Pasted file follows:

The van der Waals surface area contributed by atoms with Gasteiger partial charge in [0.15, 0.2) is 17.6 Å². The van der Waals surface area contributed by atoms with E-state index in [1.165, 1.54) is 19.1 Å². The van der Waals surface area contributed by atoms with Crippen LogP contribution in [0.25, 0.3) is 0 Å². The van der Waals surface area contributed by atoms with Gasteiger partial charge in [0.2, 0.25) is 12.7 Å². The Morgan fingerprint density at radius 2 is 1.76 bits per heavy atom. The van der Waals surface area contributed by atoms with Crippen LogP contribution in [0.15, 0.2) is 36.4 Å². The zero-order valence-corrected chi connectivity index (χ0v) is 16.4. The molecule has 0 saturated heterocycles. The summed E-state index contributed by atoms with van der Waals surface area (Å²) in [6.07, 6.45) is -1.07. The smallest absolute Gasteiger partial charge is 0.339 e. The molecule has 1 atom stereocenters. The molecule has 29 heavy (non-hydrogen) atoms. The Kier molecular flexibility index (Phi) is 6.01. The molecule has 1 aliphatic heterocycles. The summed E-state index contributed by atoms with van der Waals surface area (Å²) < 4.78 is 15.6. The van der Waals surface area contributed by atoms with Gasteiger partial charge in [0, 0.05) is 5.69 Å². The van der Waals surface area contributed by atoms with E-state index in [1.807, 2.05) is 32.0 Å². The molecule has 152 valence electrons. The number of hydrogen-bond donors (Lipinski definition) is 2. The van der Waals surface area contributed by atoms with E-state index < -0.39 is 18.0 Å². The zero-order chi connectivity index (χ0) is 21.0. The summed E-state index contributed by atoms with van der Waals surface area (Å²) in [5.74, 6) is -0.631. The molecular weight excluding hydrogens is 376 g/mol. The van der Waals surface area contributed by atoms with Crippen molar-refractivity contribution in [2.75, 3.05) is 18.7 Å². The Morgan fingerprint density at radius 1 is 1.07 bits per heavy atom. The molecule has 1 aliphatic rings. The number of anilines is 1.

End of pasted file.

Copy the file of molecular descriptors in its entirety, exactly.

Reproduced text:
The van der Waals surface area contributed by atoms with Gasteiger partial charge in [0.15, 0.2) is 17.6 Å². The van der Waals surface area contributed by atoms with E-state index in [1.165, 1.54) is 19.1 Å². The van der Waals surface area contributed by atoms with Crippen LogP contribution in [0.25, 0.3) is 0 Å². The van der Waals surface area contributed by atoms with Gasteiger partial charge in [0.2, 0.25) is 12.7 Å². The Morgan fingerprint density at radius 2 is 1.76 bits per heavy atom. The van der Waals surface area contributed by atoms with Crippen LogP contribution in [0.15, 0.2) is 36.4 Å². The zero-order valence-corrected chi connectivity index (χ0v) is 16.4. The molecule has 0 saturated heterocycles. The summed E-state index contributed by atoms with van der Waals surface area (Å²) in [6.07, 6.45) is -1.07. The smallest absolute Gasteiger partial charge is 0.339 e. The molecule has 1 atom stereocenters. The molecule has 29 heavy (non-hydrogen) atoms. The Kier molecular flexibility index (Phi) is 6.01. The molecule has 1 aliphatic heterocycles. The summed E-state index contributed by atoms with van der Waals surface area (Å²) < 4.78 is 15.6. The van der Waals surface area contributed by atoms with Gasteiger partial charge in [0, 0.05) is 5.69 Å². The van der Waals surface area contributed by atoms with E-state index in [1.807, 2.05) is 32.0 Å². The molecule has 152 valence electrons. The number of hydrogen-bond donors (Lipinski definition) is 2. The van der Waals surface area contributed by atoms with E-state index < -0.39 is 18.0 Å². The zero-order chi connectivity index (χ0) is 21.0. The summed E-state index contributed by atoms with van der Waals surface area (Å²) in [5.74, 6) is -0.631. The molecular weight excluding hydrogens is 376 g/mol. The van der Waals surface area contributed by atoms with Crippen molar-refractivity contribution in [2.75, 3.05) is 18.7 Å². The Morgan fingerprint density at radius 1 is 1.07 bits per heavy atom. The molecule has 1 aliphatic rings. The number of anilines is 1.